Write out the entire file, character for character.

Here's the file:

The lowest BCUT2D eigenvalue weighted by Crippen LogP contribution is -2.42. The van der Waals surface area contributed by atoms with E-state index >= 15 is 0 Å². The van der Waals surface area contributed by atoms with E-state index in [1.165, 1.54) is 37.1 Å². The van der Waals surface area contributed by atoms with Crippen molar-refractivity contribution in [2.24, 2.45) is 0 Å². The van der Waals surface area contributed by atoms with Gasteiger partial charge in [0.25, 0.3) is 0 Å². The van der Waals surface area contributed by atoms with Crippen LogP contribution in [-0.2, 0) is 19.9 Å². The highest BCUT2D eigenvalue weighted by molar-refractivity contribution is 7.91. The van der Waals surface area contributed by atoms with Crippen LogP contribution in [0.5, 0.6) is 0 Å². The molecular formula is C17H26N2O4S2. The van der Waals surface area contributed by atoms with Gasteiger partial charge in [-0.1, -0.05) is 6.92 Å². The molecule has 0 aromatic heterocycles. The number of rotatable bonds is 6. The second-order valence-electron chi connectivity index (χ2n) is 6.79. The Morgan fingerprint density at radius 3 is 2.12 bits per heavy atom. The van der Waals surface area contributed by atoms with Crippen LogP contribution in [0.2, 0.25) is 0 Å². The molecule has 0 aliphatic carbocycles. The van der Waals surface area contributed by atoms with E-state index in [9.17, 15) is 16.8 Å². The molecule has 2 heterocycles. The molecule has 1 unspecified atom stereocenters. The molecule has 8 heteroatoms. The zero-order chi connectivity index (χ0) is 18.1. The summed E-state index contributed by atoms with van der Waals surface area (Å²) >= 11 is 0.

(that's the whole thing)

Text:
The lowest BCUT2D eigenvalue weighted by Crippen LogP contribution is -2.42. The van der Waals surface area contributed by atoms with E-state index >= 15 is 0 Å². The van der Waals surface area contributed by atoms with E-state index in [1.165, 1.54) is 37.1 Å². The van der Waals surface area contributed by atoms with Crippen molar-refractivity contribution in [2.24, 2.45) is 0 Å². The van der Waals surface area contributed by atoms with Gasteiger partial charge in [0.25, 0.3) is 0 Å². The van der Waals surface area contributed by atoms with Crippen LogP contribution in [-0.2, 0) is 19.9 Å². The highest BCUT2D eigenvalue weighted by molar-refractivity contribution is 7.91. The van der Waals surface area contributed by atoms with Crippen LogP contribution in [0.5, 0.6) is 0 Å². The molecular formula is C17H26N2O4S2. The van der Waals surface area contributed by atoms with Gasteiger partial charge in [-0.1, -0.05) is 6.92 Å². The molecule has 0 aromatic heterocycles. The number of rotatable bonds is 6. The second-order valence-electron chi connectivity index (χ2n) is 6.79. The Morgan fingerprint density at radius 3 is 2.12 bits per heavy atom. The van der Waals surface area contributed by atoms with Crippen LogP contribution in [0.2, 0.25) is 0 Å². The molecule has 0 aliphatic carbocycles. The van der Waals surface area contributed by atoms with E-state index in [9.17, 15) is 16.8 Å². The molecule has 2 heterocycles. The molecule has 1 unspecified atom stereocenters. The molecule has 8 heteroatoms. The zero-order chi connectivity index (χ0) is 18.1. The summed E-state index contributed by atoms with van der Waals surface area (Å²) >= 11 is 0.